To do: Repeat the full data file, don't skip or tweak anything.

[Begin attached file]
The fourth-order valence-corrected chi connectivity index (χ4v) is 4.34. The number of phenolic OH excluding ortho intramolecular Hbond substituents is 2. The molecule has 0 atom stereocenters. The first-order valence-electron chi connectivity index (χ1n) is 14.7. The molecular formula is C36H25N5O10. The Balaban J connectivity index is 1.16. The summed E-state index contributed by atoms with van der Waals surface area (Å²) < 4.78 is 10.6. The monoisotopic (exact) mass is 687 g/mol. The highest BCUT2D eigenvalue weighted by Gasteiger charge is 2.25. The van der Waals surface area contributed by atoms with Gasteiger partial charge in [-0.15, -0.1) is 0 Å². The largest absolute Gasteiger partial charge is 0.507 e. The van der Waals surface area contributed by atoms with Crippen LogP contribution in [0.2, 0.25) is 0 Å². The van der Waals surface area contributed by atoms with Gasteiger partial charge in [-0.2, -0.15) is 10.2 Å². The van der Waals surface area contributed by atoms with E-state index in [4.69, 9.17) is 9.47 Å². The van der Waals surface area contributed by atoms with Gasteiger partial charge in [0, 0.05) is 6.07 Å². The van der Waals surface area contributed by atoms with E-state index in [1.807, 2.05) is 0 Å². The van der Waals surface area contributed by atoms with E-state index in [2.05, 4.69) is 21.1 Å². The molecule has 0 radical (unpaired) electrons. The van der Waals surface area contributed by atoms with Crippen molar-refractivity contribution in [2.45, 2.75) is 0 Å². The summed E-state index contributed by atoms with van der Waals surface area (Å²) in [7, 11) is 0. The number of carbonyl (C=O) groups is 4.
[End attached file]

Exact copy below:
The fourth-order valence-corrected chi connectivity index (χ4v) is 4.34. The number of phenolic OH excluding ortho intramolecular Hbond substituents is 2. The molecule has 0 atom stereocenters. The first-order valence-electron chi connectivity index (χ1n) is 14.7. The molecular formula is C36H25N5O10. The Balaban J connectivity index is 1.16. The summed E-state index contributed by atoms with van der Waals surface area (Å²) < 4.78 is 10.6. The monoisotopic (exact) mass is 687 g/mol. The highest BCUT2D eigenvalue weighted by Gasteiger charge is 2.25. The van der Waals surface area contributed by atoms with Gasteiger partial charge in [-0.15, -0.1) is 0 Å². The largest absolute Gasteiger partial charge is 0.507 e. The van der Waals surface area contributed by atoms with Crippen LogP contribution in [0.2, 0.25) is 0 Å². The van der Waals surface area contributed by atoms with Gasteiger partial charge in [-0.2, -0.15) is 10.2 Å². The van der Waals surface area contributed by atoms with E-state index in [4.69, 9.17) is 9.47 Å². The van der Waals surface area contributed by atoms with Gasteiger partial charge in [0, 0.05) is 6.07 Å². The van der Waals surface area contributed by atoms with E-state index in [1.807, 2.05) is 0 Å². The van der Waals surface area contributed by atoms with E-state index in [2.05, 4.69) is 21.1 Å². The molecule has 0 radical (unpaired) electrons. The van der Waals surface area contributed by atoms with Crippen molar-refractivity contribution in [2.45, 2.75) is 0 Å². The summed E-state index contributed by atoms with van der Waals surface area (Å²) in [7, 11) is 0. The number of carbonyl (C=O) groups is 4.